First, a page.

Buy American? Well, at least don’t buy from China!

Economists sure have had a lot on their plate lately with the stimulus package, haven't they? The debate over whether tax cuts or government spending is more effective in generating growth revealed a divide between Neo-Keynesians and supply-siders (If you don't know the difference, don't panic. After all, this is a Congress blog, not an economics blog!)

But another econ-centric debate emerged, sparked by this gem from page 190 of the bill:

GOODS. (a) None of the funds appropriated or otherwise
made available by this Act may be used for a project for the construction,
alteration, maintenance, or repair of a public building or
public work unless all of the iron, steel, and manufactured goods
used in the project are produced in the United States.

In plain English, transportation and construction projects must use American-made iron and steel.


This so-called "Buy American" requirement looks like the first shot in a global trade war. But Congress inserted some provisions that may make the requirement just an effective piece of populism. Analysis and some caveats after the jump.

If you're interested in the exact wording of the Sec. 1605 qualifiers, they're available here.

To put the qualifiers simply, Buy American can be waived if it is not in the interest of the United States, would make a project too expensive, or is deemed inappropriate by an agency head. It also "shall be applied in a manner consistent with United States obligations under international agreements."

It's that last bit (added during Senate consideration of the stimulus) that is the escape hatch. Let's take a look at the two main agreements relevant to federal procurement: NAFTA and the World Trade Organization's Agreement on Government Procurement (GPA).

Both have requirements that federal procurement processes treat domestic and foreign firms equally. NAFTA, however, exempts states and provinces from these rules. As a result, state-level procurement, which covers the lion's share of highway construction spending, need not give foreign firms a fair shake.

The GPA (participants listed here), on the other hand, is a little more complicated. It nominally covers most of the states. However, many states only have certain agencies follow the GPA's rules, and still more states exempt themselves from the rules concerning steel.

What does it all mean for the Buy American provision, and specifically the part that says it will be implemented in accordance with our international obligations? Existing international trade law effectively allows for rampant discrimination in transportation contract procurement, so even the anti-trade-war safeguard is largely worthless. The Buy American provision will have a very real effect. Or will it?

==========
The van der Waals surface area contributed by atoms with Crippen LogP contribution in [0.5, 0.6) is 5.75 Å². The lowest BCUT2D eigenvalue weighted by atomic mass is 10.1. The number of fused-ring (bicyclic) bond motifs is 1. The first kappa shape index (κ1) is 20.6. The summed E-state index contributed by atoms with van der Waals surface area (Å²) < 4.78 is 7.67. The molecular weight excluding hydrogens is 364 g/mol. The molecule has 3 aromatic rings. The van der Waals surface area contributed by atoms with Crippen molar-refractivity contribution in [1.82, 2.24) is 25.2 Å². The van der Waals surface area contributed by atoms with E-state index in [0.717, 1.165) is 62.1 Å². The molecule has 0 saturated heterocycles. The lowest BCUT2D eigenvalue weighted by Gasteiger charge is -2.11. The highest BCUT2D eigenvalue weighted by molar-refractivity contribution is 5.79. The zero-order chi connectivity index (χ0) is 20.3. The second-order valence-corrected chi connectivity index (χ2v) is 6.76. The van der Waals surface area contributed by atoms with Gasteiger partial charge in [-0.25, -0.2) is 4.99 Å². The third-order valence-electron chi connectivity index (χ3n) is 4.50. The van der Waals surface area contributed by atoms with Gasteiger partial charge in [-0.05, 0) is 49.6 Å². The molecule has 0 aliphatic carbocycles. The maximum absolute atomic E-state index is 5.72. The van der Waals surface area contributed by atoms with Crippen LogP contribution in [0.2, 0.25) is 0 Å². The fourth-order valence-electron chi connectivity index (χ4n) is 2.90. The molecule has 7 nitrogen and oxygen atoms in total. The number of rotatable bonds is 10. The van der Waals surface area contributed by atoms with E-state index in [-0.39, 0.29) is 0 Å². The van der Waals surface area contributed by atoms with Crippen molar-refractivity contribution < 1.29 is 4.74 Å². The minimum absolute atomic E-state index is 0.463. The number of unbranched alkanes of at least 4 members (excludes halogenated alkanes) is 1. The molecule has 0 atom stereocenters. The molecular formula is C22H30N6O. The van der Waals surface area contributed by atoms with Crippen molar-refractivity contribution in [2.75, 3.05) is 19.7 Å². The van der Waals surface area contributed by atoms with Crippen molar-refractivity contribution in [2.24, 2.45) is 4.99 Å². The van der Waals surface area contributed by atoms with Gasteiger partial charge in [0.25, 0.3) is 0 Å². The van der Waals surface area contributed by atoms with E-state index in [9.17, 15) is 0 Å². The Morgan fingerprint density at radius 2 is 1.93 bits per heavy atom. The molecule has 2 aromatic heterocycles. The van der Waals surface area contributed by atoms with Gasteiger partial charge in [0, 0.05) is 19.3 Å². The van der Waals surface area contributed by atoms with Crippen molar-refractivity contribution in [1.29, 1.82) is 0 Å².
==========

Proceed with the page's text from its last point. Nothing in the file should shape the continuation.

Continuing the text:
There already are many Buy American laws on the books, so in reality, the effects of this new rule will likely be limited — it fails to introduce requirements significantly more stringent than existing ones.

Three potential losers from this rule are Brazil, Russia and China, none of whom are party to the GPA. But once again, the effects should be limited — Buy American provisions already exist, so any procurement discrimination the rule would provoke was likely occurring before the stimulus bill's passage.

For what it's worth, many domestic producers are concerned the Buy American rules have too many loopholes. Check out this essay that appeared in Modern Steel Construction's February issue for an example.

President Obama has been attempting to allay concerns over protectionism during his recent trip to Canada.

“I think that if you look at history, one of the most important
things during a worldwide recession of the sort that we’re seeing now
is that each country does not resort to ‘beggar thy neighbor’
policies, protectionist policies, that can end up further contracting
world trade,” he told a Canadian television station. “And my expectation is, is that where you
have strong US competitors who can sell products and services, that a
lot of governors and mayors are going to want to try to find US
equipment or services, but that we are going to abide by our World
Trade Organization and NAFTA obligations just as we always have.”

What do you think? Is the US about to touch off a trade war? Please let us know by submitting a comment.